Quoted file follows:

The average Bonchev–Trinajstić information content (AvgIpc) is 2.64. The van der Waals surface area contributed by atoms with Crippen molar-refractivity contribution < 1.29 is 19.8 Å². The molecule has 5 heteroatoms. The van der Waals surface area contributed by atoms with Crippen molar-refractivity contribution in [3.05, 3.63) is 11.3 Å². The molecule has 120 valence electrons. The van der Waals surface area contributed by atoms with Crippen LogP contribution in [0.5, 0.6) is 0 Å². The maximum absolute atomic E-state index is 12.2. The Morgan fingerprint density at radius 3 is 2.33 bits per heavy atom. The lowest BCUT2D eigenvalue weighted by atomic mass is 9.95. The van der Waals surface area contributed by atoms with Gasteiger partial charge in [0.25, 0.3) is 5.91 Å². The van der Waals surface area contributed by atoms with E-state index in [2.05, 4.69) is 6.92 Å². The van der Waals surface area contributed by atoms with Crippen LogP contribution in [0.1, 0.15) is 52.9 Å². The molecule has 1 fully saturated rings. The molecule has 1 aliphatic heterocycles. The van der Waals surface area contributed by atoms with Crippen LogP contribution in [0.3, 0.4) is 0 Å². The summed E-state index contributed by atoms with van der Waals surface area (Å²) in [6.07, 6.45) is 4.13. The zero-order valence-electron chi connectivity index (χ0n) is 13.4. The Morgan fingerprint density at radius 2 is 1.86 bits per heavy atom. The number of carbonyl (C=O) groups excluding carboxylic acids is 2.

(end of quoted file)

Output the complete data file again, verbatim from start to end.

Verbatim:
The average Bonchev–Trinajstić information content (AvgIpc) is 2.64. The van der Waals surface area contributed by atoms with Crippen molar-refractivity contribution < 1.29 is 19.8 Å². The molecule has 5 heteroatoms. The van der Waals surface area contributed by atoms with Crippen molar-refractivity contribution in [3.05, 3.63) is 11.3 Å². The molecule has 120 valence electrons. The van der Waals surface area contributed by atoms with Crippen LogP contribution in [0.5, 0.6) is 0 Å². The maximum absolute atomic E-state index is 12.2. The Morgan fingerprint density at radius 3 is 2.33 bits per heavy atom. The lowest BCUT2D eigenvalue weighted by atomic mass is 9.95. The van der Waals surface area contributed by atoms with Gasteiger partial charge in [0.25, 0.3) is 5.91 Å². The van der Waals surface area contributed by atoms with E-state index in [2.05, 4.69) is 6.92 Å². The van der Waals surface area contributed by atoms with Crippen LogP contribution in [0.1, 0.15) is 52.9 Å². The molecule has 1 fully saturated rings. The molecule has 1 aliphatic heterocycles. The van der Waals surface area contributed by atoms with Crippen LogP contribution in [0.3, 0.4) is 0 Å². The summed E-state index contributed by atoms with van der Waals surface area (Å²) in [6.07, 6.45) is 4.13. The zero-order valence-electron chi connectivity index (χ0n) is 13.4. The Morgan fingerprint density at radius 2 is 1.86 bits per heavy atom. The number of carbonyl (C=O) groups excluding carboxylic acids is 2.